This post has long been waiting; I wanted to have proper time to digest (mentally) the consequence of this experience - well, and I moved to Singapore and would have been too wistful too finish writing this at that early stage of my settling in. Anyway, before I totally forget the tastes and textures of this landmark restaurant, I'd better write about it.
A drive to Bray north of London on a grey wet morning (what's new?) reminded me of the road trips that Leon and I used to take in Canberra. Well, in Australia the highways don't look so depressing and there's usually blue sky. I like travelling with Leon because he puts up with my Princess-petulism with regard to hungriness, thirstiness and the need to go to the toiletness.
We celebrated with a champagne toast to welcome in 30; a nice sweet cava.
As was the current fashion, we had two types of butter: salted and unsalted. You can tell by the fleur de sel sprinkled on top which is which. Leon ate here previously when I was in Amsterdam, but still elected to partake of the Tasting Menu. He felt there was still more to explore in the flavours and textures.
Pacojet. Anything that can be frozen can be made into a sorbet/ice-cream. This had a very subtle flavour. The cold numbed the mouth so that the mustard spiciness was very much subdued and only the nuttiness and hint of bitter came through.
Then a small plate of jelly of quail, langoustine cream and parfait of foie gras. The brown gel is made from quail broth and orange quenelle is the foie gras. The foam is made from langoustine broth and cream. I'm trying to remember the flavours but it's been over six months and there were too many dishes. All I can recall from this dish are the creamy and jelly textures contrasting with the savouriness of everything else.
I'm always on edge with the almond flavour/smell. The smell is due to non-toxic cyanide compounds in the almond itself. The skins of almonds need to be cooked to eliminate the toxic ones. We've frequently been told that hydrogen cyanide smells like almonds, i.e. the last thing one smells before dying of HCN poisoning is almonds.
All the mains seemed to have the accents presented twice in two textures. Now that I think of it, I'm sure the broth for the snail porridge was made from (Joselito?) ham bones. We had almond cream and almond fluid gel, cherry sauce and cherry.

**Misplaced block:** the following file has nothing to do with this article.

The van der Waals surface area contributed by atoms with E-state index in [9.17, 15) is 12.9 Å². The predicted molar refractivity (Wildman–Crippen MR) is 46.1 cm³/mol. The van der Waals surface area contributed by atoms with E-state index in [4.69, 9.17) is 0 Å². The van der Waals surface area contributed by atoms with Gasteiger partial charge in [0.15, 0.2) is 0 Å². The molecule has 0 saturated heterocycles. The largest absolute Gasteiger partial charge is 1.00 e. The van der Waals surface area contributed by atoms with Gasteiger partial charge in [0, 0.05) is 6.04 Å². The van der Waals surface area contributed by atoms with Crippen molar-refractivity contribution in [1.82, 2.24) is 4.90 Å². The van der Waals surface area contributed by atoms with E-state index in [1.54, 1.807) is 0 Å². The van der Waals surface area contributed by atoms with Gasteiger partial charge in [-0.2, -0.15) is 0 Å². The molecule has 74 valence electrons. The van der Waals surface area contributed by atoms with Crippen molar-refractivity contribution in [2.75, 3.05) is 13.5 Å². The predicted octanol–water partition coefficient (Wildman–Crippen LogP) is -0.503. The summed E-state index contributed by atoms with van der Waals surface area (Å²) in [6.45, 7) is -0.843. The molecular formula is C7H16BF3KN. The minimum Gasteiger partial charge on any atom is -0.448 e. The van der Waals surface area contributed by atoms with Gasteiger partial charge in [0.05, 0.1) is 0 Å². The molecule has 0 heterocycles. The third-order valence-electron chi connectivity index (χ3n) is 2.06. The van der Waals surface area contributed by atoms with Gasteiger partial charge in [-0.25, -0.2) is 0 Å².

"But where's the salmon?", you may ask. It's in the black square: a resilient lightly liquoriced casing made from some sort of agar/gel. Break it open and perfectly poached salmon emerges, delicately perfumed with liquorice. Who would have thought it works, but it does. Personally, I love eating black food. It seems so unnatural and perhaps slightly poisonous; like taking drugs.
The last of the mains finished, we had an in-between course refresher of Hot and Cold Tea (2005). Obviously a perennial favourite, it was just a ordinary looking cup of amber liquid served in a squat glass. The waiter turned the glass 'just-so' and asked us to sip from an exact point on the rim. Simultaneously, two streams of hot and cold tea entered my mouth - both slightly gelled, what an experience!
This must have been prepared at the last minute with the partition removed just before serving. The viscosity of both fluids would have retarded mixing and heat transfer from hot to cold.
We also had Mrs Marshall's Margaret Cornet. Apparently it was she who invented the first ice-cream making machine. Blumenthal is trying to revive old recipes and this is supposed to be the very first ice-cream recipe.
I love having a bit of white powder at the tail end of dinner. Brightens the senses and wakes the mind, I say.
bavarois with the mango layer on top. The squares of blackcurrent cube, tuile and blackcurrent sorbet repeat the single-flavour multiple-texture motif of this meal. The green garnish had piney overtones again. The pinkish squares, I think, are lychee flavoured. There's a streak of mango puree to the left.
We liked the squishy whisky wine gum; very whimsical. We got complimentary menus to take home, each sealed with wax.
~£90 a head without wine for the 12-course degustation menu.
*The orange square is jelly made from golden beetroot. The red square is jelly made from blood oranges.